Holographic gratings can also be made from computer-generated interference patterns. The patterns are written onto a chrome mask using an electron-beam machine. The patterns on the mask are then etched into a material, such as fused silica, using photolithographic masking and etching techniques. "Computer-generated gratings have really just reached maturity within the last two years," says Michael Feldman, of Digital Optics Corp. (Charlotte, NC). "They are very flexible and easy to mass-produce."

Their versatility offers many advantages. "Ruled and holographic gratings are limited to relatively simple structures by the fabrication methods that are used," says W. Hudson Welch, also of Digital Optics. "The flexibility provided by computer-generated gratings allows the creation of essentially arbitrary grating patterns."

Fiber gratings

Fiber Bragg gratings, another recent development in grating applications, are made within a fiberoptic cable. Fiber gratings are fabricated by exposing the core of a single-mode fiber, 8 to 10 µm thick, to a periodic pattern of intense ultraviolet light. This pattern is created when a 248- or 193-nm laser passes through a special diffractive phase mask. When a fiber is placed in the intense UV light pattern of the mask, a permanent modulation of the index of refraction is generated in the fiber core. This photo-generated index modulation acts as a grating.

Light traveling along the fiber core impinges on the grating, and each area of different refractive index scatters a small portion of the beam. If the wavelength of the signal is twice the distance between the periodic refractive elements (typically <1 µm), then the signals scattered back down the fiber core will add constructively to give a large reflection. The wavelength at which the reflection occurs is the Bragg wavelength. A Bragg grating can operate at precise wavelengths that can be accurately preset and maintained, says Keith Brundin at 3M Specialty Optical Fibers (West Haven, CT).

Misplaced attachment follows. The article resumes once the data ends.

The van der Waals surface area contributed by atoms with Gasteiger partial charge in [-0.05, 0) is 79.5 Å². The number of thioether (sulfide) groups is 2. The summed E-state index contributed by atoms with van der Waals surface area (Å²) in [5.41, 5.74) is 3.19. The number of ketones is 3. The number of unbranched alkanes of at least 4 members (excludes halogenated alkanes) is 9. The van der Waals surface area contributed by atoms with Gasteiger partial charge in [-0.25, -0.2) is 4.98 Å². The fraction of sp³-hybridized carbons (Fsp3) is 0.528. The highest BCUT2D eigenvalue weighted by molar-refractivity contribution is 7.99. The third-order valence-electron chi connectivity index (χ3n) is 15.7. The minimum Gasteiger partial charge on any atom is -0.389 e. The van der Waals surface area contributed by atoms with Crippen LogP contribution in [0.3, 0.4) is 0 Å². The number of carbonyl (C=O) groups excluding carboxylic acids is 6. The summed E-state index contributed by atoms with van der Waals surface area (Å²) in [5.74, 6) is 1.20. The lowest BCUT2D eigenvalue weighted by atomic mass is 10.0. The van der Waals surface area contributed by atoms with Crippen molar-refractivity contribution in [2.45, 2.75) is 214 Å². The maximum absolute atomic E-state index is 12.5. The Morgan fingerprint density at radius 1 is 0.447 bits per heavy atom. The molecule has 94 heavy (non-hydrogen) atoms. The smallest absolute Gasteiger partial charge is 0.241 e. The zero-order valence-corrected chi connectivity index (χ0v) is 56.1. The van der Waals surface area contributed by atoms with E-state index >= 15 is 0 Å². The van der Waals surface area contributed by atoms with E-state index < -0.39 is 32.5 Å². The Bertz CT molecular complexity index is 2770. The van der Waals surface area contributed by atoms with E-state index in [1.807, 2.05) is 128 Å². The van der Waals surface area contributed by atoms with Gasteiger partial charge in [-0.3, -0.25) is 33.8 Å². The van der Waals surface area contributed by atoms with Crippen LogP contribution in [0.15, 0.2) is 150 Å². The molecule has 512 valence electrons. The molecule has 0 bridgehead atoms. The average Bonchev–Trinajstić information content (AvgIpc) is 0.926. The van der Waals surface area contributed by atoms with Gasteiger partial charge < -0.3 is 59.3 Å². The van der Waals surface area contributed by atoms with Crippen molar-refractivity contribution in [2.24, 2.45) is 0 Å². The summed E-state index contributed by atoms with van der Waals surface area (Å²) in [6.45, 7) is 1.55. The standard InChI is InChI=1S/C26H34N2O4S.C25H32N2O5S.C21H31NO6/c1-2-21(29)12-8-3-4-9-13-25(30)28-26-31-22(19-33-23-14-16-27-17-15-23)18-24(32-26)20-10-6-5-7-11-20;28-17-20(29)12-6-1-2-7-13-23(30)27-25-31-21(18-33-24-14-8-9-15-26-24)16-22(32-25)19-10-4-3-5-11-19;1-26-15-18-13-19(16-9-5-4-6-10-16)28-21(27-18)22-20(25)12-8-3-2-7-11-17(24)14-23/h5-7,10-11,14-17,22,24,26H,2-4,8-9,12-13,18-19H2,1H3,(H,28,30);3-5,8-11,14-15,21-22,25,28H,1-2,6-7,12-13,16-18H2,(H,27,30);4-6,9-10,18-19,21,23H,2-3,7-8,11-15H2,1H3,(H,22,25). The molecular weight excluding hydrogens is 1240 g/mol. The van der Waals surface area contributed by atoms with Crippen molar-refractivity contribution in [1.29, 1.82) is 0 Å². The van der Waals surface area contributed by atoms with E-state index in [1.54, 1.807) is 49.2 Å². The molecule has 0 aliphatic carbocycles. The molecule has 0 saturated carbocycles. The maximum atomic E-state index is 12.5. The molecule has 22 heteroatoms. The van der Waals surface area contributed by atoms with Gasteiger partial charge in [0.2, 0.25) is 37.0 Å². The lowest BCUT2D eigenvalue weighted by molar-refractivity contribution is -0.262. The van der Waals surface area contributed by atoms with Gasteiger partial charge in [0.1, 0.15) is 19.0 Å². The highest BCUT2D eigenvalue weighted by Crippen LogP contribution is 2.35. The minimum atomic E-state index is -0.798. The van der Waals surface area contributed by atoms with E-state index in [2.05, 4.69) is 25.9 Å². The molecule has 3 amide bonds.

There are also long-period fiber gratings that have index modulations with periods of hundreds of microns (see Laser Focus World, June 1996, p. 293). Instead of producing a reflected signal, these gratings create a phase-matching, or Bragg, condition that couples a forward-traveling signal into forward-traveling cladding modes. The signals coupled into the cladding are absorbed by the coating, creating a loss. Long-period gratings thus act as wavelength-selective absorption filters and are used in wavelength-division-multiplexing networks and in gain-shaping filters for rare-earth-doped fiber amplifiers.

Fiber Bragg gratings have been commercially available only since 1995. They are becoming increasingly popular in telecommunications and the laser industry for such applications as external reflectors for stabilizing semiconductor lasers (see Fig. 4) and single- frequency fiber lasers.

The concept of diffraction gratings is simple, yet elegant. For more than one hundred years, they have been used in dispersive optical systems. Applications for gratings are expanding as the fabrication technology grows. Fields as diverse as telecommunications, astronomy, microlithography, lasers, and metal analysis are driving these changes. o

ACKNOWLEDGMENT

The author wishes to thank John Hoose of Richardson Grating Laboratory (Rochester, NY) for his hel¥in preparing this article.

Next month: Coatings

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High-dispersion holographic grating for spectral processing is optimized for operation at 1064 nm. Cube construction permits high incident angles on grating that allow high levels of dispersion.

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FIGURE 1. Second spectrum, or second order, formed by a series of waves out of phase by two wavelengths, is twice as long (has twice the dispersion) as the first. Third-order spectrum, which overlaps second order, has three times the dispersion of the first. Higher orders also overla¥their neighbors and are longer but dimmer.

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FIGURE 2. Monochromatic beam of light incident on reflection grating is diffracted along several discrete paths, with both incident and diffracted rays remaining on the same side of the grating (top). Light incident on trans mission grating also disperses along several paths but on opposite of grating (bottom). The sign convention for angle of incidence, a, and angle of diffraction, b, depends on their location relative to the grating normal; d is groove spacing.

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FIGURE 3. Surface corrugation of a grating is usually triangular or sinusoidal. Triangular "staircase" profile is commonly created by mechanical ruling and can diffract more light into a particular order (for a given range of wavelengths) than a sinusoidal profile.

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FIGURE 4. When external-cavity fiber grating controls emission of laser diode, sidebands in multimode output (top) are suppressed to give single-mode output (bottom).